“As the SP, he was fine of course, but I think this speaks to the level of realism SPs can bring to these encounters.”

Another thing that’s great about the SP program, said Bishop, is it gives students a chance to get things wrong.

“It’s not so much about learning to deal with a particular situation, it’s about learning to communicate and work through any kind of non-standard issue,” said Bishop. “You have to learn how to react and control the way that you feel and the way you communicate.

Otherwise you and everybody you work with can get confused and the situation can become unmanageable. That’s been the biggest thing I’ve learned from this.”

Richmond actress Terry Menefee Gau likens her SP role to part of a rehearsal process for physicians-to-be. “We never laugh at the students. It is a safe environment for them. They make mistakes. They’re going to mess up, and we’d rather have them mess up with us than with real patients.”

The actors are encouraged to offer feedback to the students, about medical procedures and communication skills, but also about subtle opinions that may creep in.

“We try to be firm but gentle,” said Gau. “I can tell them, ‘you really can’t do that.’ You can’t raise an eyebrow if I tell you I’m smoking. That’s an immediate judgment moment. And then I’m never going to tell you I shoot heroin or something like that. Because if you raise that eyebrow, I’m never going to tell you anything else.”

Another important part of the SP program is learning to deliver difficult news to a patient, an inevitable but often uncomfortable part of being a physician. It can be challenging for actors, too, said Gau, even for those who can cry on command like she does. In one scenario, Gau portrays a woman who must be told cancer has returned and she won’t live to see her son get married. “The doctor has to deliver that information to me. A lot of them had difficulty with it. They get caught up in your emotion, in your pain — and they forget there are tissues in the room and you’re sitting there with goo running down your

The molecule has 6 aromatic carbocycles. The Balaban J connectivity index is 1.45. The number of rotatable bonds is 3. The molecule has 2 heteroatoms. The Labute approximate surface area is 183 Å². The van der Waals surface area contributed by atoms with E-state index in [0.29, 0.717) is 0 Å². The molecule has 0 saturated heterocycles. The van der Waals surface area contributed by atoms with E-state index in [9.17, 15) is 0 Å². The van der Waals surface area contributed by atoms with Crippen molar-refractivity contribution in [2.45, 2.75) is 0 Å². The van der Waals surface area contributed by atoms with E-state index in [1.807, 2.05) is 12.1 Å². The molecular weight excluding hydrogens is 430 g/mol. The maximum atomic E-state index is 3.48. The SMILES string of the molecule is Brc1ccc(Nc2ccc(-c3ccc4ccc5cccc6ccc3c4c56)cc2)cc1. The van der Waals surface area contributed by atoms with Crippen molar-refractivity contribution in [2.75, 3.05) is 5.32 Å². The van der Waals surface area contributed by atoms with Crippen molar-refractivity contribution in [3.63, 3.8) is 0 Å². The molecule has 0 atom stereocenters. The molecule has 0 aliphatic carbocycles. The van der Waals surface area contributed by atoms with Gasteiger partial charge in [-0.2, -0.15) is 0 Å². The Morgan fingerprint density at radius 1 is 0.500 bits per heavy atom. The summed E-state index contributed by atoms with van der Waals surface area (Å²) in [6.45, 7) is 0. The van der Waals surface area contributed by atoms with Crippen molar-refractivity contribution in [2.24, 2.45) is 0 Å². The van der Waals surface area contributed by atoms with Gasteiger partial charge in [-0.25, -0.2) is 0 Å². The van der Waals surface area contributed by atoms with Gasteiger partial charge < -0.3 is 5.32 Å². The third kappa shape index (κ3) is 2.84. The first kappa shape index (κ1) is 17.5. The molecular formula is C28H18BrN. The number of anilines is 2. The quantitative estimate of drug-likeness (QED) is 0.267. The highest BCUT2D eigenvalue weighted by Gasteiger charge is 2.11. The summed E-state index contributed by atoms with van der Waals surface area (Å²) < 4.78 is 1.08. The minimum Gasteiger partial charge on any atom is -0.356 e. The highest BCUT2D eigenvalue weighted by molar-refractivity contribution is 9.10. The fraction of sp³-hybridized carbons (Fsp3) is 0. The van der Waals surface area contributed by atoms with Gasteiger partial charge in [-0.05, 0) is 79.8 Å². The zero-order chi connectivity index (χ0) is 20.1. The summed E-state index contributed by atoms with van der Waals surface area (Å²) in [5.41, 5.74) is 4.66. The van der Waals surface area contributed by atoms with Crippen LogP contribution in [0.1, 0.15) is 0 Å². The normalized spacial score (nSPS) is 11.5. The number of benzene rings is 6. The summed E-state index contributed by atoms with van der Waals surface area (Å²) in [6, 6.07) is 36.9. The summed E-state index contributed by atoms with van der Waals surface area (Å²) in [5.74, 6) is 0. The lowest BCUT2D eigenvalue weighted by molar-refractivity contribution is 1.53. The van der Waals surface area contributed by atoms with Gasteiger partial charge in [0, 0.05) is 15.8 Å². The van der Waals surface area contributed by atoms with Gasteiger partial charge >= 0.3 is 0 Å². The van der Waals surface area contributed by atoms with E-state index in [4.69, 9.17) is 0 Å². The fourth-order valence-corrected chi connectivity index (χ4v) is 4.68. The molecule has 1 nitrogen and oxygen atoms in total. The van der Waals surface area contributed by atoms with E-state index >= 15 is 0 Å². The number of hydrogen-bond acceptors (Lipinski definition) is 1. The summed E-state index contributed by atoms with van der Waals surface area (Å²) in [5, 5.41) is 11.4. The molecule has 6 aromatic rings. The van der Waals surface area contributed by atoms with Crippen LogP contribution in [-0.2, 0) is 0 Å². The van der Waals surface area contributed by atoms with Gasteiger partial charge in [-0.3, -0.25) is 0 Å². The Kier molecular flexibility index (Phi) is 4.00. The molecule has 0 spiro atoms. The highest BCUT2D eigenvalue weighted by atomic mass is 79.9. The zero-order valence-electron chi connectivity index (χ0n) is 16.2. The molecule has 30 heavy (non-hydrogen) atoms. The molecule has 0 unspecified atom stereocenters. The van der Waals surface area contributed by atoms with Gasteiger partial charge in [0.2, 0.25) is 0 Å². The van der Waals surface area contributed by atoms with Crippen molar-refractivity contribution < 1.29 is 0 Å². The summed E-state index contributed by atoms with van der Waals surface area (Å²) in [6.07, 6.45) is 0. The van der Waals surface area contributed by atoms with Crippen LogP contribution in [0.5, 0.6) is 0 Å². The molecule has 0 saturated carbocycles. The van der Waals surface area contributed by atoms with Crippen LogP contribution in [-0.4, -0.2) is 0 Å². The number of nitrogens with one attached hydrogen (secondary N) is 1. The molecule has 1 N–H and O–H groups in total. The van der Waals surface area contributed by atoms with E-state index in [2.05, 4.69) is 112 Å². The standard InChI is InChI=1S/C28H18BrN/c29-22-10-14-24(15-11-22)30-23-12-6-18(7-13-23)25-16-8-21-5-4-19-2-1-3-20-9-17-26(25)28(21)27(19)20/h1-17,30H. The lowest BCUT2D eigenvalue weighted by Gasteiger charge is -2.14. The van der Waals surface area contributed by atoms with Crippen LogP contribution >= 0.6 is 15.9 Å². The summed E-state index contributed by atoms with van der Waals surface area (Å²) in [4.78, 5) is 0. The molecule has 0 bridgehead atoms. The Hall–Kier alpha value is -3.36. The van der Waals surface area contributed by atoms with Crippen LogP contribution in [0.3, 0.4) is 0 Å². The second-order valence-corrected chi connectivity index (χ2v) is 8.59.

People enter medical school to help others, but they have to learn to step back, Gau noted. “They need to allow the pain to be there and the emotion to be there, but they can’t take it on themselves.”

While medical students — especially M1 and M2s — make up the lion’s share of what’s happening in the SP program, it’s also used in many other areas, including the Objective Structured Clinical Examination, or OSCE.

Third-year students experience OSCEs as part of the end-of-clerkship assessment in some clerkships and as part of the orientation in others; fourth-years interact with the SPs for surgical electives and capstone courses. Interns and residents, as well as students from VCU’s Schools of Nursing, Dentistry and Social Work take part
in scenarios, too.

In a given month, the simulation center will accommodate over 250 different learners in over 200 hours of educational sessions, said Carter. “We will frequently host over a dozen different kinds of learning, from undergraduate and graduate medical education as well as providers from VCU Health and nursing students participating in interprofessional education.”

In addition to SPs, the simulation center also has several lifelike models of body parts — known as task trainers — that allow learners to become proficient in a variety of technical clinical procedures.

“It’s not so much about learning to deal with a particular situation, it’s about learning to communicate and work through any kind of non-standard issue.”